The Fine Art Society’s galleries, located on London’s New Bond Street, have held a number of exhibitions that have made history in the art world. Since the society’s establishment in 1876, it has showcased the works of prominent artists of the English school, including Sir John Everett Millais, John Singer Sargent, Burne-Jones, Frank Brangwyn, Sickert, and Walter Crane. As such, this establishment has played an important role in fostering an audience for local artists.
The 2005 refurbishment of the premises opened a new gallery space designated specifically for contemporary art shows. Here, London-based painter Annie Kevans (b. 1972) exhibited portraits of what she calls “successful female artists over the last 500 years, many of whom have been all but written out of art history.” 1 Publicity for the exhibition suggested that Kevans may be a rising star in the British art world. Across town, in the City of London’s Barbican Art Gallery, another series of works commissioned from Kevans was seen as part of the concurrent exhibition, The Fashion World of Jean Gaultier: From the Sidewalk to the Catwalk. This Gaultier exhibition was conceived by the Montreal Museum of Fine Arts in Toronto and, before coming to London, was shown in New York, Rotterdam, and Stockholm. Next, it tours to the National Galleries of Victoria in Melbourne (October 17, 2014-February 8, 2015) and Galeries Nationales du Grand Palais in Paris (April 1-August 3, 2015).
Exhibition curator and former model, Thierry-Maxime Loriot, was impressed by Kevans’s series All the Presidents’ Girls(2009), which depicted the mistresses of U.S. presidents. After seeing these exhibited in New York, he asked her to create portraits depicting Gaultier’s muses and inspirations, from Gaultier’s grandmother to artists like David Bowie and Boy George. [End Page 1025]
Born in France to British parents, Kevans graduated from Central Saint Martins School of Art and Design (University of the Arts London) in 2004. She first became known when all thirty paintings from her BA degree show, the Boysseries, were bought by Charles Saatchi.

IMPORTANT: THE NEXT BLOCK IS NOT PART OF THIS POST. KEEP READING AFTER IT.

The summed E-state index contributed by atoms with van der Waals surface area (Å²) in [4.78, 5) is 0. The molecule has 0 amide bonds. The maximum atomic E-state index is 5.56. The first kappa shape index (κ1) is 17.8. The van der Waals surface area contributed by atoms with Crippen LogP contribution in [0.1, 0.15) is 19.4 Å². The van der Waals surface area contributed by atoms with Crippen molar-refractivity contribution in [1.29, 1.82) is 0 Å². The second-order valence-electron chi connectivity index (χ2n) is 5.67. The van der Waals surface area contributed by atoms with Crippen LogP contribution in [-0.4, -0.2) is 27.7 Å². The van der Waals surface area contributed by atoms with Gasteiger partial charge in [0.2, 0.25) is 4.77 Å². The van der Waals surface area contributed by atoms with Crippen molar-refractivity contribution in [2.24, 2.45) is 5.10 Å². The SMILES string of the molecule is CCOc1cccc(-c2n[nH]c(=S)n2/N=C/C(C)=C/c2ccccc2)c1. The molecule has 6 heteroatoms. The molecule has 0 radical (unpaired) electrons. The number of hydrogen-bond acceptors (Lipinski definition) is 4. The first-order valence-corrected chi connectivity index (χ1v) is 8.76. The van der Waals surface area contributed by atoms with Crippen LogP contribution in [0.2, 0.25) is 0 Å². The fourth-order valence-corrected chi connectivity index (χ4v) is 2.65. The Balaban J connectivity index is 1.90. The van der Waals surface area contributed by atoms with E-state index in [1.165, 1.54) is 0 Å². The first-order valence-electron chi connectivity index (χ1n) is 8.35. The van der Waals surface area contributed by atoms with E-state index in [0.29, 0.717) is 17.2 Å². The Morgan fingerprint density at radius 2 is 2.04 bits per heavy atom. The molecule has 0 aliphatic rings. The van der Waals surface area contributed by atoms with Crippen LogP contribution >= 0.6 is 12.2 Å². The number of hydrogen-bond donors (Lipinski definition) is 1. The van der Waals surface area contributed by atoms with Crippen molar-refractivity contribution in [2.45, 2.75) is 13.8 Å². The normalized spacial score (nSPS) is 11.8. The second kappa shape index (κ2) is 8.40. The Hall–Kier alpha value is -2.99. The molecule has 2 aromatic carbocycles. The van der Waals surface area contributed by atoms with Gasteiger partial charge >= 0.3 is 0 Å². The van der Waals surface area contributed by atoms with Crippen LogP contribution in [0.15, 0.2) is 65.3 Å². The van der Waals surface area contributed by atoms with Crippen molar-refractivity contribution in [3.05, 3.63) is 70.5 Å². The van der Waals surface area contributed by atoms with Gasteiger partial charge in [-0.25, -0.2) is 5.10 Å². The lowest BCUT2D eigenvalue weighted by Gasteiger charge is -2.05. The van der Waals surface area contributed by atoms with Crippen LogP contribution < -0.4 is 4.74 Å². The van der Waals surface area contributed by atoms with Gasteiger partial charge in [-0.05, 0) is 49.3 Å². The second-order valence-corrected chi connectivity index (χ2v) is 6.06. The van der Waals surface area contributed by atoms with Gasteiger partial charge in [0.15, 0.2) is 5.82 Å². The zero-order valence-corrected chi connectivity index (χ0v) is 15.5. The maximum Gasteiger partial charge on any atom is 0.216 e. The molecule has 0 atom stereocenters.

Her thesis was on images of children in art, and Boysportrayed the faces (some based on existing portraits and others invented) of twentieth-century tyrants, dictators, and war criminals, including Hitler, Pol Pot, and Radovan Karadzic, as children. She painted the portraits in thinned oil paints, cultivating a technique that has become a hallmark of her work so far. Adopting a limited monochromatic palette, she applied the paint with deft brushstrokes, drawn sketchily on paper primed specifically for oil paint. The portraits have a washed-out appearance: “a melancholic, dreamlike feel—all eerie wide eyes, drippy hair and smeary lips,” The Independent has observed. 2
Childhood is usually seen as a time of innocence, but Kevans matches it with evil in these portraits. They originally sprang from Kevans’s interest in the relation between power and identity, in how truth is manipulated in the recording of history, and in how history is recast. These works pose questions about how history and memory relate to the composition of (artistic and/or documentary) images. This is a thread that continues to run through Kevans’s work. She paints figures whom she regards as being overlooked, exploited, or objectified in history or contemporary culture. Her works are a composite of existing images, research, and imagination. Her “portraits” may or may not be based on real documentation, and she has been criticized for painting portraits in such a loose sense, with many of them largely fictional.
Kevans herself believes that “a person’s identity is not preset but is a shifting temporary construction,” and her work “questions our verdicts on history and perceptions of intellectual solidity.”
The Women and the History of Artseries consists of thirty-two portraits of successful women artists whose history and significance Kevans considers have eroded over time. She says that they remain “separate” from art...